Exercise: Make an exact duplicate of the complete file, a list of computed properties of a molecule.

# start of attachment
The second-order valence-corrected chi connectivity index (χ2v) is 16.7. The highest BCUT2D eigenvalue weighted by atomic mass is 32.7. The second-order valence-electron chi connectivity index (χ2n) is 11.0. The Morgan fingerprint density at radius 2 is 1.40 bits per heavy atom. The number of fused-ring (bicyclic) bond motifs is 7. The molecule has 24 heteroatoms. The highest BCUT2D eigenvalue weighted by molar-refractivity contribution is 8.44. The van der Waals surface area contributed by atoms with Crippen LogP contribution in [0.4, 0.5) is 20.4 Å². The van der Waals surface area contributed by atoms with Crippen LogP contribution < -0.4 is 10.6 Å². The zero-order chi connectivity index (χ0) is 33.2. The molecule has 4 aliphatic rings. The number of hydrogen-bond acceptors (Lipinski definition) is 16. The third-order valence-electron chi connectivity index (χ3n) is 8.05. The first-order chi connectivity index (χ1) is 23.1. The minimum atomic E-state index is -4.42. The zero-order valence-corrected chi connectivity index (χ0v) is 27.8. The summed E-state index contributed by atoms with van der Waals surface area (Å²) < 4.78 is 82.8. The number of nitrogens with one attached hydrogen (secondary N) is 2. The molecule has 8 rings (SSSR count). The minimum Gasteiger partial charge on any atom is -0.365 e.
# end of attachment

The second-order valence-corrected chi connectivity index (χ2v) is 16.7. The highest BCUT2D eigenvalue weighted by atomic mass is 32.7. The second-order valence-electron chi connectivity index (χ2n) is 11.0. The Morgan fingerprint density at radius 2 is 1.40 bits per heavy atom. The number of fused-ring (bicyclic) bond motifs is 7. The molecule has 24 heteroatoms. The highest BCUT2D eigenvalue weighted by molar-refractivity contribution is 8.44. The van der Waals surface area contributed by atoms with Crippen LogP contribution in [0.4, 0.5) is 20.4 Å². The van der Waals surface area contributed by atoms with Crippen LogP contribution < -0.4 is 10.6 Å². The zero-order chi connectivity index (χ0) is 33.2. The molecule has 4 aliphatic rings. The number of hydrogen-bond acceptors (Lipinski definition) is 16. The third-order valence-electron chi connectivity index (χ3n) is 8.05. The first-order chi connectivity index (χ1) is 23.1. The minimum atomic E-state index is -4.42. The zero-order valence-corrected chi connectivity index (χ0v) is 27.8. The summed E-state index contributed by atoms with van der Waals surface area (Å²) < 4.78 is 82.8. The number of nitrogens with one attached hydrogen (secondary N) is 2. The molecule has 8 rings (SSSR count). The minimum Gasteiger partial charge on any atom is -0.365 e.